The Comedy Podcast Where Former Late Nighters Go to Play

After you’ve been a late-night comedy writer grinding out 80 to 100 monologue jokes a day to the point where you feel worn down to a gibbering brain stem, what do you do?

If you are Stephen Levinson, you join an ad agency in Dayton, Ohio in order to keep you and your family sustained and healthy—and to satisfy that jones to still be funny, you invent a podcast that re-creates blockbuster movies as completely unhinged and likely unpublishable “novelizations,” a la the quickie paperback versions of every iteration of Star Wars that filled drug store shelves in the 70’s and 80’s.

Then you invite other refugees from late night and other comedy-writing venues to join in, recruit an unlikely phalanx of genuinely famous comedy performers to do the “narrating” of chapters of your faux novels, and you end up with a funny and buzzy comedy podcast called “The Novelizers.”

It’s a place where parts of Star Trek II: The Wrath of Khan get turned into Groundhog Day, or a musical; and a section of Independence Day is told by the dog.

Levinson is definitely enjoying his podcast as much (if not more) than he did his days on the writing staff of The Tonight Show.

“If you have spent a few years writing in Jimmy Fallon’s voice,” Levinson says, “now you’re writing for yourself and what you think is funny. That’s the fun of it.”

That simple formula clearly has appeal. It has attracted a roster of past and current late-night writers ranging from David Javerbaum (former showrunner of The Colbert Report), Josh Lieb (former Fallon show runner), Allison Silverman (former Colbert head writer), Rob Kutner (former Conan writer), Jo Firestone (former Fallon writer), and a wide klatch of others.

Their task is markedly different from what is expected/demanded on late-night shows. “Some of them really write well in prose,” Levinson says of his writing crew, and they enjoy getting away from what he calls the “joke, joke, joke” approach of the late-night world.

The performers serving as “narrators” have also embraced the format, which Levinson uses sharp emphasis to underscore should be defined as parody. “I would call it a parody—especially if any lawyers for the studios are listening.”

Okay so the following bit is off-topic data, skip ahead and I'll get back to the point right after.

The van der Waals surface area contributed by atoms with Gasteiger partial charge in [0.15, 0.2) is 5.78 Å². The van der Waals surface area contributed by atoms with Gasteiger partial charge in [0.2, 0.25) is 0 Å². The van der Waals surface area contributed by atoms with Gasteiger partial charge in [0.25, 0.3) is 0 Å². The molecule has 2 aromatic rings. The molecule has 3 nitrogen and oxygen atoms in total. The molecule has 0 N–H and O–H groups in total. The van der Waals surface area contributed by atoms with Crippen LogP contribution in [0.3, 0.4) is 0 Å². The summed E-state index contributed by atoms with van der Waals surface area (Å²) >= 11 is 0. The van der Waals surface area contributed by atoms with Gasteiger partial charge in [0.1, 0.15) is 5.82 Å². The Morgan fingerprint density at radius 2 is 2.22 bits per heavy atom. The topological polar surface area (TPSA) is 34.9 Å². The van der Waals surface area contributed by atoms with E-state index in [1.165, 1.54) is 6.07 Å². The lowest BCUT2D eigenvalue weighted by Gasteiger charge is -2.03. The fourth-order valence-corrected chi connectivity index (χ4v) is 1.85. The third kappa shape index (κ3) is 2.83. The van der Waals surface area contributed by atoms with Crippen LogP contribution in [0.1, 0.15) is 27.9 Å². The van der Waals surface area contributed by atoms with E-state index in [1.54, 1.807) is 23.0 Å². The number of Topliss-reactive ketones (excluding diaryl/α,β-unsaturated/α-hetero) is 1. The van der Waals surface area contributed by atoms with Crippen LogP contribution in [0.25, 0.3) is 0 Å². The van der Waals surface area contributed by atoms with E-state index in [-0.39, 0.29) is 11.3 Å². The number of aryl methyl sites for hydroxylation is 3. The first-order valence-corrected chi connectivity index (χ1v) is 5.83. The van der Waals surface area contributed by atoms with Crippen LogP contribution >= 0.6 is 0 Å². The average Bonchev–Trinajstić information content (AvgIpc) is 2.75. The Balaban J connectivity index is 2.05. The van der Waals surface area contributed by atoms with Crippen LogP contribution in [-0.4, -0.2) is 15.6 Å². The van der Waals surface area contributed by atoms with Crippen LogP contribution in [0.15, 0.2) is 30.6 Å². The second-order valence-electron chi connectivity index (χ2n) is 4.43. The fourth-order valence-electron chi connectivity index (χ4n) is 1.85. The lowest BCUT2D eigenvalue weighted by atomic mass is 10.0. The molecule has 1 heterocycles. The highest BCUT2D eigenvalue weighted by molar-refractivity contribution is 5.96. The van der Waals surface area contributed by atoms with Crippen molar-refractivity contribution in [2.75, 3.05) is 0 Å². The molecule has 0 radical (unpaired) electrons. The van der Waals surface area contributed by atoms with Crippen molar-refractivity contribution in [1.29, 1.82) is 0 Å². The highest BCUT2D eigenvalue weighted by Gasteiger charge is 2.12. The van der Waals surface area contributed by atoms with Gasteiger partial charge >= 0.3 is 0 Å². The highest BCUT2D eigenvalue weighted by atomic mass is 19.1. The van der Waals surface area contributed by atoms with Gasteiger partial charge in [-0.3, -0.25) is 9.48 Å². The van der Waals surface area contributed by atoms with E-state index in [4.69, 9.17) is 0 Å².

As for just the regular listeners, they’ll hear a lot of familiar voices.

The show’s first two seasons were hosted by Andy Richter. Rob Delany of Catastrophe, narrated a chapter. So did J K Simmons, Beanie Feldstein, Patton Oswalt, Rachel Bloom, Paget Brewster, Jake Johnson and all kinds of names from late night–including the caustic canine Triumph (as told by his legendary “handler” Robert Smigel of SNL and Conan), John Hodgman (The Daily Show), Will Forte (SNL), and Craig Ferguson (of The Late Late Show”). Plus Dick Cavett—who’s more late night than Dick Cavett?

Why is this project so attractive to late-night veterans? “I think it’s pop culture,” Levinson says. “Late night is into pop culture. And it’s work on deadline. People in late night just know how to turn around content for a daily show. I think that’s what works here.”

Levinson himself has familiar check points in his backstory—starting with an interest in comedy writing at a young age. “I got a little TV for my Bar Mitzvah and I started watching David Letterman,” he says. “That was like my dream job. And then I got one and it kicked my ass.”

Oh come on. Getting paid to write jokes? Working in glamorous Rockefeller Center?

“It’s such a tough job,” Levinson says. “OK. It’s not defusing bombs, but it wears you down.”

Some late-night shows ask their monologue writers to churn out perhaps as many as 50 jokes a day. Fallon’s Tonight Show was “definitely into quantity,” Levinson says. “Eighty to 100 jokes a day. After tapings I would come home, give my kids a kiss and then stay up late writing. Before I headed off for work I would write. I was never not writing. When I wasn’t writing and I was just talking to people, jokes were in the back of my head.”

And of course, “it’s competitive.” Levinson says. “Jimmy’s monologues are short. When my jokes were on the show I was on the edge of my seat praying that they didn’t flop. You’re only as good as your last joke.”

On “The Novelizers” it’s all different.  Writers are given complete chapters to work on and pretty much left to their own comedic instincts. “There is very little editing,” Levinson says. “I think it’s really refreshing for a comedy writer to have an assignment they can just do in their own voice.”

That has to be quite an attraction—because that level of freedom comes at a price. And the price is: $0.00.

Nobody gets paid. Not the writers, who tap the deep reserves of their creativity to decide just how much wrath Khan can dish out; nor the narrators who pull out characters and voices to make the scripts come alive.

“They get to promote their stuff,” Levinson says, describing a form of compensation particular to show business.

Then of course, there is the personal enjoyment involved, though that’s far less common a motivation in show business.

So far the formula is working well. Writers continue to express interest, Levinson says, and actors and comics continue to raise their hands to get involved.

Ambition is running high. The show’s current season is a novelization of The Matrix, and Levinson says the next two will dive into Dirty Dancing and Batman: The Dark Knight.

The more iconic the movie, the funnier the jokes, Levinson suggests. “It’s not like My Dinner with Andre would work,” he says, before the joke potential kicks in. “Well, maybe it would!”

“The Novelizers” is available wherever you get your podcasts, or at

Your email address will not be published. Required fields are marked *